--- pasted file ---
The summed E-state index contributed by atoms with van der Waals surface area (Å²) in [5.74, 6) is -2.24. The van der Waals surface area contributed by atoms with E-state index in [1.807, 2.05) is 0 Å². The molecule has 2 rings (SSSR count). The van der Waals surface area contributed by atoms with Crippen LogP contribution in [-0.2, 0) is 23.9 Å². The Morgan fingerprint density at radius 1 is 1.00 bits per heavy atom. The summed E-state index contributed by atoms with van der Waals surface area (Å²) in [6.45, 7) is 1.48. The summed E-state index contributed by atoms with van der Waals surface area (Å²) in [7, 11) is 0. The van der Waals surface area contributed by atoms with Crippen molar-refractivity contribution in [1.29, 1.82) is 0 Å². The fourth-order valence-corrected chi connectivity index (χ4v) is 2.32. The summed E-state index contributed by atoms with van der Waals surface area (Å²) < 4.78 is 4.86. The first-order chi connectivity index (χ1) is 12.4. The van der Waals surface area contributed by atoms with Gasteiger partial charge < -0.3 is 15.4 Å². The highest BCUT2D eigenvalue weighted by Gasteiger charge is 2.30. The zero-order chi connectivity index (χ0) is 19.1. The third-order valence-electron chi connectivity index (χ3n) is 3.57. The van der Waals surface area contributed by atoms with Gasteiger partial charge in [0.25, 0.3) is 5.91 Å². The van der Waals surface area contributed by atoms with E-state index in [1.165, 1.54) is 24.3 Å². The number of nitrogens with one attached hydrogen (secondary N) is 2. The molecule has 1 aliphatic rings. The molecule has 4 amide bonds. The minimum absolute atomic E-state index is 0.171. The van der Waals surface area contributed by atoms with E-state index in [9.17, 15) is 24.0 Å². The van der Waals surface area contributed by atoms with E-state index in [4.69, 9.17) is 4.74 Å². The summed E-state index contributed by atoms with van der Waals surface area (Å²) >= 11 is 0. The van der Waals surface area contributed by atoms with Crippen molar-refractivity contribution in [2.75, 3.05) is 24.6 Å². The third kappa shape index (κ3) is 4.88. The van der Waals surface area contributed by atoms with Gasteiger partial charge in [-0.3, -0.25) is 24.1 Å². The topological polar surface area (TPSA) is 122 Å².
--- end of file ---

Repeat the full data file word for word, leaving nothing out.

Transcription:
The summed E-state index contributed by atoms with van der Waals surface area (Å²) in [5.74, 6) is -2.24. The van der Waals surface area contributed by atoms with E-state index in [1.807, 2.05) is 0 Å². The molecule has 2 rings (SSSR count). The van der Waals surface area contributed by atoms with Crippen LogP contribution in [-0.2, 0) is 23.9 Å². The Morgan fingerprint density at radius 1 is 1.00 bits per heavy atom. The summed E-state index contributed by atoms with van der Waals surface area (Å²) in [6.45, 7) is 1.48. The summed E-state index contributed by atoms with van der Waals surface area (Å²) in [7, 11) is 0. The van der Waals surface area contributed by atoms with Crippen molar-refractivity contribution in [1.29, 1.82) is 0 Å². The fourth-order valence-corrected chi connectivity index (χ4v) is 2.32. The summed E-state index contributed by atoms with van der Waals surface area (Å²) < 4.78 is 4.86. The first-order chi connectivity index (χ1) is 12.4. The van der Waals surface area contributed by atoms with Gasteiger partial charge < -0.3 is 15.4 Å². The highest BCUT2D eigenvalue weighted by Gasteiger charge is 2.30. The zero-order chi connectivity index (χ0) is 19.1. The third-order valence-electron chi connectivity index (χ3n) is 3.57. The van der Waals surface area contributed by atoms with Gasteiger partial charge in [0.25, 0.3) is 5.91 Å². The van der Waals surface area contributed by atoms with E-state index in [1.165, 1.54) is 24.3 Å². The number of nitrogens with one attached hydrogen (secondary N) is 2. The molecule has 1 aliphatic rings. The molecule has 4 amide bonds. The minimum absolute atomic E-state index is 0.171. The van der Waals surface area contributed by atoms with E-state index in [9.17, 15) is 24.0 Å². The van der Waals surface area contributed by atoms with E-state index in [4.69, 9.17) is 4.74 Å². The summed E-state index contributed by atoms with van der Waals surface area (Å²) >= 11 is 0. The van der Waals surface area contributed by atoms with Crippen molar-refractivity contribution in [2.75, 3.05) is 24.6 Å². The third kappa shape index (κ3) is 4.88. The van der Waals surface area contributed by atoms with Gasteiger partial charge in [-0.3, -0.25) is 24.1 Å². The topological polar surface area (TPSA) is 122 Å².